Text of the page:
It’s been a while since ShukerNature featured a Picture of the Day, but the one presented above is greatly deserving of that accolade, and here’s why.
History scholars have long known that sometime between 1217 and 1238 AD, al-Malik Muhammad al-Kamil, the fourth Ayyubid sultan of Egypt, gave as a gift to the Holy Roman Emperor Frederick II of Sicily a mysterious white parrot. However, the taxonomic identity of this latter bird had always remained controversial – until June 2018.
For that was when, via a paper published by the journal Parergon, Melbourne University researcher Dr Heather Dalton and a team of Finnish scholars revealed that while studying a Latin-language falconry book entitled De Arte Venandi cum Avibus (‘The Art of Hunting with Birds’) dating from the 1240s that had been written by Frederick II and contained over 900 pictures of animals maintained by him in his palaces, they discovered that it included no fewer than four colour sketches (plus a written description) of his enigmatic white parrot.
A sulphur-crested cockatoo (© Donald Hobern/Wikipedia – CC BY 2.0 licence)
These sketches conclusively identified it as a female of either the sulphur-crested cockatoo Cacatua galerita or the very similar lesser sulphur-crested (aka yellow-crested) cockatoo C. sulphurea – it was painted with red flecks in its eyes, like females of these species, whereas males have black eyes. Moreover, some specimens, particularly females, have much paler crests than others – not all have the striking golden-shaded crest that characterises their species.
Split into several geographically-discrete subspecies, Cacatua galerita is native to northern Australia, New Guinea, and certain Indonesian islands. Also split into several subspecies, C. sulphurea is native to Timor, Sulawesi, and the Lesser Sundas. Consequently, not only do these images constitute the earliest-known European depictions of a cockatoo, pre-dating by 250 years the previous holder of this record (an altarpiece artwork by Italian painter Andrea Mantegna dating from 1496 and entitled ‘Madonna della Vittoria’), but also they provide proof of merchant trading between northwestern Australasia and the Middle East (as commented upon further by Dr Dalton in a June 2018 article published by Pursuit, a Melbourne University periodical), from whence exotic items would in turn be imported into Europe.
Frederick II’s falconry book is housed in the Vatican Library.
Two more illustrations of Frederick II’s cockatoo from De Arte Venandi cum Avibus (public domain / Biblioteca Apostolica Vaticana – reproduced here on a strictly non-commercial Fair Use basis for educational/review purposes only)
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JUNGLE WALRUSES, A PERPLEXING PETROGLYPH, AND AN AQUATIC SABRE-TOOTH WITH SCALES? INVESTIGATING A LITTLE-KNOWN CRYPTOZOOLOGICAL CONUNDRUM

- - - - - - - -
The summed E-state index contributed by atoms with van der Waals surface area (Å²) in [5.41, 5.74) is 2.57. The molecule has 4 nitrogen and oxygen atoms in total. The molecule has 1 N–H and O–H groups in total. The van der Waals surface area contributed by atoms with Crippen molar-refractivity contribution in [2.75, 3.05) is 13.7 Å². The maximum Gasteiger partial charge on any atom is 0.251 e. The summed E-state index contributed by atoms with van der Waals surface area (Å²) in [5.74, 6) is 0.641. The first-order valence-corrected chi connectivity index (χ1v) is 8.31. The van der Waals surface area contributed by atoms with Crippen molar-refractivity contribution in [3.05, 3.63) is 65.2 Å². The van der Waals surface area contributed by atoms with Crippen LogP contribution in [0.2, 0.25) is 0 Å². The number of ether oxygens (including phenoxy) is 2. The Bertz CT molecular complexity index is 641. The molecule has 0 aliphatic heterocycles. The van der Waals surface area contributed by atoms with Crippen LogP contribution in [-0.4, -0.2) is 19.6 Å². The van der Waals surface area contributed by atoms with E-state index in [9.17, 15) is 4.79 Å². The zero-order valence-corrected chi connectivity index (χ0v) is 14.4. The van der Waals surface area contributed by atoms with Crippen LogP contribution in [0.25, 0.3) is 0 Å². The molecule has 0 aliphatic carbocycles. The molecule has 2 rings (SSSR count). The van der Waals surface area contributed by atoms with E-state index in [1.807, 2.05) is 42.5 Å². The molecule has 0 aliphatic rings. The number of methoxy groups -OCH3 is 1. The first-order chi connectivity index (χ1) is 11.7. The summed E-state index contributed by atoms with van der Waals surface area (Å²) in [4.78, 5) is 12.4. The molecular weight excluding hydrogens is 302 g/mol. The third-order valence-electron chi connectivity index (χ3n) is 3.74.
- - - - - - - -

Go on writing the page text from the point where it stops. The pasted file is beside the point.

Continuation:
by on Apr.11, 2020, under Syndicated from the Web

Reposted from ShukerNature | Go to Original Post

The baffling Bushman rock painting at Brackfontein Ridge, in South Africa’s Orange Free State, that depicts an unexpectedly walrus-like mystery beast (public domain)
Adam Thorn from Perth in Western Australia is a famous animal adventurer, jungle explorer, and co-host of the History Channel’s very popular ‘Kings of Pain’ show. He is also a longstanding Facebook friend of mine, and shares my interest in mysterious, unidentified creatures, especially an extremely curious African cryptid referred to colloquially as the jungle walrus but which is little known even in cryptozoological circles, let alone beyond them, yet is ostensibly represented by a fascinating if perplexing Bushman rock painting (petroglyph). Consequently, please allow me to present for the first time here on ShukerNature a comprehensive survey of this and other tusk-touting aquatic anomalies that have been reported down through the ages from several different regions of sub-Saharan Africa, and which also feature in my newest book (#32), to be published later this year. Hoping that you enjoy it, Adam – and everyone else too!
Many years ago, a pygmy from the Democratic Republic of the Congo’s Ituri Forest (where Sir Harry Johnston famously discovered the okapi in 1901) identified a picture of a walrus shown to him by aptly-named big-game hunter John A. Hunter as a savage, nocturnal beast that lived in the deepest parts of the forest. Not surprisingly, Hunter dismissed this claim of a ‘jungle walrus’ as nothing more than the pygmy’s desire to please him, as he noted in his book Hunter (1952).